Founder and CEO, Urban Stalk
Using vertical farming technologies, Hamilton, Ontario-based Urban Stalk is practicing sustainable agriculture and helping ensure healthy food for at-risk communities.
Access to nutritious foods is critical to good health. But according to the latest data from Statistics Canada, 4.4 million Canadians are classified as food insecure.
Founded in 2018, Urban Stalk aims to make food insecurity a thing of the past. As one of Canada’s first fully circular hydroponic crop producer, Urban Stalk is using leading technology in vertical farming to ensure an abundant supply of healthy and sustainably produced crops that are accessible to all.
Mediaplanet recently spoke with Brent Downey, Urban Stalk’s Founder and CEO, to learn more about how his company is transforming agriculture and solving food security challenges through circular processes.
What inspired you to establish Urban Stalk?
First, my own education and research around circular economic principles in Canada, France, and South Korea exposed me to the idea that agriculture could be transformative to environmental sustainability. Second, I grew up in a single-parent household where we experienced food insecurity. I wanted to take my education, skill set, and experience to create an organization that would help ensure that future generations won’t know what food insecurity is.
How is Urban Stalk supporting the circular economy?
We created what’s known as FOSESUS Pod technology — that’s food security and sustainability put together. The FOSESUS Pods create micro-controlled environments that are customized for different types of produce to ensure they’re grown to have the highest nutritional impact and are free from harmful chemicals. Using this technology and working with our retail partners, we’ve been able to divert a lot of organic waste from landfill and turn it into a natural nutrient base to grow new food. So, you might say we’re a Grower Plus in that we’re not just delivering produce that we grow but also helping our clients adopt more circular practices and become more environmentally sustainable.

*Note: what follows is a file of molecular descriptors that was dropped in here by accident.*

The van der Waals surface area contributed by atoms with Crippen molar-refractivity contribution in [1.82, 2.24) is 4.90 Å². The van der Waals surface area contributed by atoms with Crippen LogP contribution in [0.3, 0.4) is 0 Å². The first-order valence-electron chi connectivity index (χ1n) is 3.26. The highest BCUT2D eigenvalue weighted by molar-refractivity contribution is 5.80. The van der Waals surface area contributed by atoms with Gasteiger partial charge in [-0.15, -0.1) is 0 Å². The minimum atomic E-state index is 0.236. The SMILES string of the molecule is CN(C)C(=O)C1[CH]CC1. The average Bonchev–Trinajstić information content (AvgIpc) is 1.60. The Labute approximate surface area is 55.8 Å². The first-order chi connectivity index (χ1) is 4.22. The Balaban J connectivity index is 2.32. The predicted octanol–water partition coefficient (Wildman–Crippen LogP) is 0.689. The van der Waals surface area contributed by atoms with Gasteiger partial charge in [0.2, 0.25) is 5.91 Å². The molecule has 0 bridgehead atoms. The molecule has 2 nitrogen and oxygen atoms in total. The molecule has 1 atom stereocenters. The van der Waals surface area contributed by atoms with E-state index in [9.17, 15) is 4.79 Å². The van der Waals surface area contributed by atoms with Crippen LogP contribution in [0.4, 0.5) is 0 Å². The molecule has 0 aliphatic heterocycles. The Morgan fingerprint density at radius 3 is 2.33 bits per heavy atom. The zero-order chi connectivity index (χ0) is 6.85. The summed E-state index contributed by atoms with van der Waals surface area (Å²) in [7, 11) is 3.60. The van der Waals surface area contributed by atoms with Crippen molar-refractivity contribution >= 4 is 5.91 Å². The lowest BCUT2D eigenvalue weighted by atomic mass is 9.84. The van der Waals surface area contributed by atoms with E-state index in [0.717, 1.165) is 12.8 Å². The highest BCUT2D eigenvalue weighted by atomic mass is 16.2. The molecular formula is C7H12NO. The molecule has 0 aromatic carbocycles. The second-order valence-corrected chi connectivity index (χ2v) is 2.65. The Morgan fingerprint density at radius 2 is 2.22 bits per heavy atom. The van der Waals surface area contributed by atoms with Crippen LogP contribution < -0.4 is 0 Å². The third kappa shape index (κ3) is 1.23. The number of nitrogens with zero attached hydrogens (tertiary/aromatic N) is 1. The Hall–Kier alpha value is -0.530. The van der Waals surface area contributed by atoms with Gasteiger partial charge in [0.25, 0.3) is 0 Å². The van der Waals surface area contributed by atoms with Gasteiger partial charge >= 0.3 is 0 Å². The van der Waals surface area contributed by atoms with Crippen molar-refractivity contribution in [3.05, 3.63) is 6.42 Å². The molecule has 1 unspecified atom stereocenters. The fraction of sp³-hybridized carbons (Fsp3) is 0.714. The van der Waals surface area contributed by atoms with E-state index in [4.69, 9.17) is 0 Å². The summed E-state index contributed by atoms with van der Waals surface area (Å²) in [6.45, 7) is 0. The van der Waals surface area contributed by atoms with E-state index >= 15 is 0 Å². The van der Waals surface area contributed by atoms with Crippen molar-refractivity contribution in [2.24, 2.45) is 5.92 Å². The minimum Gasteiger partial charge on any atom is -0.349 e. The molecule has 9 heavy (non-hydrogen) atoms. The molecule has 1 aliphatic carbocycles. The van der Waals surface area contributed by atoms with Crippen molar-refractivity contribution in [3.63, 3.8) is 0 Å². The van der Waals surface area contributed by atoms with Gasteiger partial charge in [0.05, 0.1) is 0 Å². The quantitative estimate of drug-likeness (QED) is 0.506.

You might say we’re a Grower Plus in that we’re not just delivering produce that we grow but also helping our clients adopt more circular practices and become more environmentally sustainable.
Why are community partnerships, both in Canada and abroad, so critical to your success?
You need community involvement, incentives, and partners to create a circular supply chain. For example, the retail grocers we work with commit to separating organic waste from natural waste disposal and offer them price and quantity discounts in return. We also work with academic and innovation partners across Canada and the United States, specifically around natural resource challenges. These partnerships are necessary to bring forth that innovation that will propel us forward.
How is Urban Stalk supporting and empowering communities to be food secure?
That’s tied into our social vision, under the One Health One Planet Initiative which is comprised of four pillars:
- Help at-risk and urban communities gain access to healthy foods
- Ensure a resilient local supply of organic and local foods
- Continuously innovate and improve agricultural technology and
- Educate future generations on the importance of nutritional health
Why are alternative forms of agriculture so important to food security?
We’re quite reliant on imported food products from the U.S., particularly from California, where there have been many droughts and forest fires. As climate change accelerates and government policies change, we need a Plan B to ensure domestic food security. COVID-19 has taught us that things can change very fast, and when push comes to shove, export-based countries like the U.S. start to become more domestically focused. We need to start thinking outside the box and look to alternative farming to ensure a secure food supply for ourselves.